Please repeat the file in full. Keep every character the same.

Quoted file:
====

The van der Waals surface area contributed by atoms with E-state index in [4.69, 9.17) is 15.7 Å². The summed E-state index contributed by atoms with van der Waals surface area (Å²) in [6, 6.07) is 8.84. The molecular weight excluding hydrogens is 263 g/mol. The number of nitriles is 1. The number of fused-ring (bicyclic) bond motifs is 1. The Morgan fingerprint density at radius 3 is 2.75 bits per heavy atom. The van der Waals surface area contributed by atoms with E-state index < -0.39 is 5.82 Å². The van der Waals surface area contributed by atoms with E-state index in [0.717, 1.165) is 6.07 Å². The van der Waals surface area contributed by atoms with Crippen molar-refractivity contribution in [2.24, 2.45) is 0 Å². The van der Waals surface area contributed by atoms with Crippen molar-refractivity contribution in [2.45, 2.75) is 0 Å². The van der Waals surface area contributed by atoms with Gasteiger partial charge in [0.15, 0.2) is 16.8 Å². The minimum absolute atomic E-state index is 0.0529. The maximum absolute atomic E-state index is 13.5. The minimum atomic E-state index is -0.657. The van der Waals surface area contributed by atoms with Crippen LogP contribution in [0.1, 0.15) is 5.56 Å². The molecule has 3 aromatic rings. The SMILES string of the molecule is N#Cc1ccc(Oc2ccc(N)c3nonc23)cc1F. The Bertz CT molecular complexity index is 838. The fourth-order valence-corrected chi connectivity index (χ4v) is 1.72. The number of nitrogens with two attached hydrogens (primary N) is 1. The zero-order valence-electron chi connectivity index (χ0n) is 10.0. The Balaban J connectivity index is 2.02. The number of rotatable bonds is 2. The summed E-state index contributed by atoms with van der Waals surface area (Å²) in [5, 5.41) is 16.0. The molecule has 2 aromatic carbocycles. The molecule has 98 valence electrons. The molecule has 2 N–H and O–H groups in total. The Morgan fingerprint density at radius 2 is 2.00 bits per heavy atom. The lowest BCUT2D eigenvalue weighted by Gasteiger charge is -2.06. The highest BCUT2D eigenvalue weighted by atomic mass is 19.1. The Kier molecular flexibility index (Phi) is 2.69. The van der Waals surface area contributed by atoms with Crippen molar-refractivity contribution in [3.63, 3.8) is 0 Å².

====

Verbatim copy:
The van der Waals surface area contributed by atoms with E-state index in [4.69, 9.17) is 15.7 Å². The summed E-state index contributed by atoms with van der Waals surface area (Å²) in [6, 6.07) is 8.84. The molecular weight excluding hydrogens is 263 g/mol. The number of nitriles is 1. The number of fused-ring (bicyclic) bond motifs is 1. The Morgan fingerprint density at radius 3 is 2.75 bits per heavy atom. The van der Waals surface area contributed by atoms with E-state index < -0.39 is 5.82 Å². The van der Waals surface area contributed by atoms with E-state index in [0.717, 1.165) is 6.07 Å². The van der Waals surface area contributed by atoms with Crippen molar-refractivity contribution in [2.24, 2.45) is 0 Å². The van der Waals surface area contributed by atoms with Crippen molar-refractivity contribution in [2.45, 2.75) is 0 Å². The van der Waals surface area contributed by atoms with Gasteiger partial charge in [0.15, 0.2) is 16.8 Å². The minimum absolute atomic E-state index is 0.0529. The maximum absolute atomic E-state index is 13.5. The minimum atomic E-state index is -0.657. The van der Waals surface area contributed by atoms with Crippen LogP contribution in [0.1, 0.15) is 5.56 Å². The molecule has 3 aromatic rings. The SMILES string of the molecule is N#Cc1ccc(Oc2ccc(N)c3nonc23)cc1F. The Bertz CT molecular complexity index is 838. The fourth-order valence-corrected chi connectivity index (χ4v) is 1.72. The number of nitrogens with two attached hydrogens (primary N) is 1. The zero-order valence-electron chi connectivity index (χ0n) is 10.0. The Balaban J connectivity index is 2.02. The number of rotatable bonds is 2. The summed E-state index contributed by atoms with van der Waals surface area (Å²) in [5, 5.41) is 16.0. The molecule has 2 aromatic carbocycles. The molecule has 98 valence electrons. The molecule has 2 N–H and O–H groups in total. The Morgan fingerprint density at radius 2 is 2.00 bits per heavy atom. The lowest BCUT2D eigenvalue weighted by Gasteiger charge is -2.06. The highest BCUT2D eigenvalue weighted by atomic mass is 19.1. The Kier molecular flexibility index (Phi) is 2.69. The van der Waals surface area contributed by atoms with Crippen molar-refractivity contribution in [3.63, 3.8) is 0 Å².